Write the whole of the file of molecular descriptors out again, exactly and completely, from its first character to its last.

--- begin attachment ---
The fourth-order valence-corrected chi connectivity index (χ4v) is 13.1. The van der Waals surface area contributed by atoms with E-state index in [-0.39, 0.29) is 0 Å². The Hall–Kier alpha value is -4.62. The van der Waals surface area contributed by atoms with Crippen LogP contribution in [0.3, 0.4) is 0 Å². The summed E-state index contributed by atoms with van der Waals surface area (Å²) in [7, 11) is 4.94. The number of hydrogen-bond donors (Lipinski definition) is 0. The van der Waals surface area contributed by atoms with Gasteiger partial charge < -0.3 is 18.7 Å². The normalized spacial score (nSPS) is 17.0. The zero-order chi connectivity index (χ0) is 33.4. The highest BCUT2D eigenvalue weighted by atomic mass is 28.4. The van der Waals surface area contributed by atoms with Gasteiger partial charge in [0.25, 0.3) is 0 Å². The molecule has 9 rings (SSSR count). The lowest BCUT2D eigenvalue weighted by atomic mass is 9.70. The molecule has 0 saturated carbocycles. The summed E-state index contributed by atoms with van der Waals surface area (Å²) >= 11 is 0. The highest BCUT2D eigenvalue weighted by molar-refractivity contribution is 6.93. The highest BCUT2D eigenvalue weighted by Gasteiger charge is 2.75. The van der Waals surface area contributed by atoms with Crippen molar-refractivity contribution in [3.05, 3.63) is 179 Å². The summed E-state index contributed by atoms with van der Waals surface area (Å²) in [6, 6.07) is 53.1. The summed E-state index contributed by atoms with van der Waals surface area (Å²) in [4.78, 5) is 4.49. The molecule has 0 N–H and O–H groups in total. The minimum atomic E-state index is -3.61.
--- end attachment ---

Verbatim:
The fourth-order valence-corrected chi connectivity index (χ4v) is 13.1. The van der Waals surface area contributed by atoms with E-state index in [-0.39, 0.29) is 0 Å². The Hall–Kier alpha value is -4.62. The van der Waals surface area contributed by atoms with Crippen LogP contribution in [0.3, 0.4) is 0 Å². The summed E-state index contributed by atoms with van der Waals surface area (Å²) in [7, 11) is 4.94. The number of hydrogen-bond donors (Lipinski definition) is 0. The van der Waals surface area contributed by atoms with Gasteiger partial charge < -0.3 is 18.7 Å². The normalized spacial score (nSPS) is 17.0. The zero-order chi connectivity index (χ0) is 33.4. The highest BCUT2D eigenvalue weighted by atomic mass is 28.4. The van der Waals surface area contributed by atoms with Gasteiger partial charge in [0.25, 0.3) is 0 Å². The molecule has 9 rings (SSSR count). The lowest BCUT2D eigenvalue weighted by atomic mass is 9.70. The molecule has 0 saturated carbocycles. The summed E-state index contributed by atoms with van der Waals surface area (Å²) >= 11 is 0. The highest BCUT2D eigenvalue weighted by molar-refractivity contribution is 6.93. The highest BCUT2D eigenvalue weighted by Gasteiger charge is 2.75. The van der Waals surface area contributed by atoms with Crippen molar-refractivity contribution in [3.05, 3.63) is 179 Å². The summed E-state index contributed by atoms with van der Waals surface area (Å²) in [6, 6.07) is 53.1. The summed E-state index contributed by atoms with van der Waals surface area (Å²) in [4.78, 5) is 4.49. The molecule has 0 N–H and O–H groups in total. The minimum atomic E-state index is -3.61.